Arch Coal Inc.'s stock price has been slowly climbing since greenlighting a West Virginia metallurgical coal mine that analysts are expecting to fortify the company's post-bankruptcy strategy of directing free cash flow to shareholder value initiatives.
Executives are expecting the well-received project to generate some of the highest margins of any metallurgical coal mine in the U.S. While the company said it may consider debt financing in the future, it currently projects it can fund the new mine completely from internally generated cash flow, easing potential concerns about revisiting a wave of coal sector bankruptcies that followed a trend of debt-fueled metallurgical coal acquisitions.
"In our opinion, the project is highly attractive for Arch on multiple levels," wrote B. Riley FBR analyst Lucas Pipes in a note reiterating a buy rating on the company. "It strengthens and transitions the company's long-term met coal production profile, it expands Arch's high-quality coal product and lowers Arch's average cost structure."
Arch shares closed at $83.25 on Feb. 13, but opened at $90.92 on Feb. 15 following the announcement of the project. Analysts with Seaport Global Securities LLC, Jefferies Group LLC and B. Riley FBR have price targets on Arch Coal stock of $105.00, $110.00 and $125.00, respectively.
"While the company will continue to emphasize shareholder returns, Arch plans to build a new met coal mine in West Virginia and the renewed focus on organic investment differentiates the company from most of its peers," said Benjamin Nelson, vice president and senior credit officer at Moody's Investors Service. "Successfully completing the project using internally-generated cash flow would strengthen the company's credit quality."
Seaport Global analyst Mark Levin lowered EBITDA and free cash flow estimates to reflect the company's updated guidance but reiterated a buy on the company. He also warned about "low expectations" for Arch's first quarter, which is expected to be weak relative to the rest of 2019.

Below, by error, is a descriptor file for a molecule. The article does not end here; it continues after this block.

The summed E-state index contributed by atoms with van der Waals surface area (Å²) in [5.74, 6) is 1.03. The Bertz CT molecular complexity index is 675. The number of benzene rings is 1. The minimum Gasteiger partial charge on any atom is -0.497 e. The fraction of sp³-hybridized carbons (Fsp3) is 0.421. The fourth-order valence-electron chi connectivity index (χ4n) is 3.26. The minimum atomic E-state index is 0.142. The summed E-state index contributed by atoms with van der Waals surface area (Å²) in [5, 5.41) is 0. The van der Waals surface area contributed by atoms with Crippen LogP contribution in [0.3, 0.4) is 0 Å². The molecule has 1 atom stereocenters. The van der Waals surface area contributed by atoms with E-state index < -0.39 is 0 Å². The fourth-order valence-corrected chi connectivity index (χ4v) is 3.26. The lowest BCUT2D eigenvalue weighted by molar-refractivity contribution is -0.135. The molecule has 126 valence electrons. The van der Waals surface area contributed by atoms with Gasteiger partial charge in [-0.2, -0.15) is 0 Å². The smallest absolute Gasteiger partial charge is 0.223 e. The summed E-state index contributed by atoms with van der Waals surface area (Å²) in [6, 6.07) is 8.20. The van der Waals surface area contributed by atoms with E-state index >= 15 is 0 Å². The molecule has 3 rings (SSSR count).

Arch is the top U.S. coal pick for Jefferies analyst Christopher LaFemina, who noted that the company's share buybacks have continued at a "frantic pace. The company has spent $584 million since early 2017 to buy back 29% of the initial shares outstanding.
"Arch is operating well, generating strong [free cash flow], and now investing in high-quality growth," LaFemina said. "Its shares are undervalued, and we recommend that investors buy these shares now. ... This is an excellent project, in our view, and the growth from this new mine will not be enough to materially affect seaborne met coal prices."
Potential downside risks to the project, LaFemina said, could include a global recession pushing metallurgical coal prices to well below $120/tonne. Even though Arch has been increasing its focus on metallurgical coal, particularly the high-vol A grade metallurgical coal that commands a significant premium in the market, it also remains significantly exposed to the U.S. thermal coal sector. With U.S. thermal coal demand already in secular decline, a U.S. recession, lower natural gas prices or decreased demand for electricity could weigh heavy on the company.
"In 2019, we anticipate coal producers will seek to add 20 million tonnes of additional seaborne export metallurgical coal mine supply," according to the Wood Mackenzie report. "Output growth will principally be derived from brownfield expansions and recovery of output from operating mines, with only 3 [million tons per year] coming from restarts at suspended mines, and less than [500,000 tons per year] from greenfield projects."
The global market for high-vol A coking coal is particularly tight, Levin wrote, and Arch's new project would capture a quarter of that market.
"This is a move we view positively. Why? It improves the company's met coal production profile, mix, and costs," Levin wrote. "It also has a quick payback, even under stressed coal price scenarios."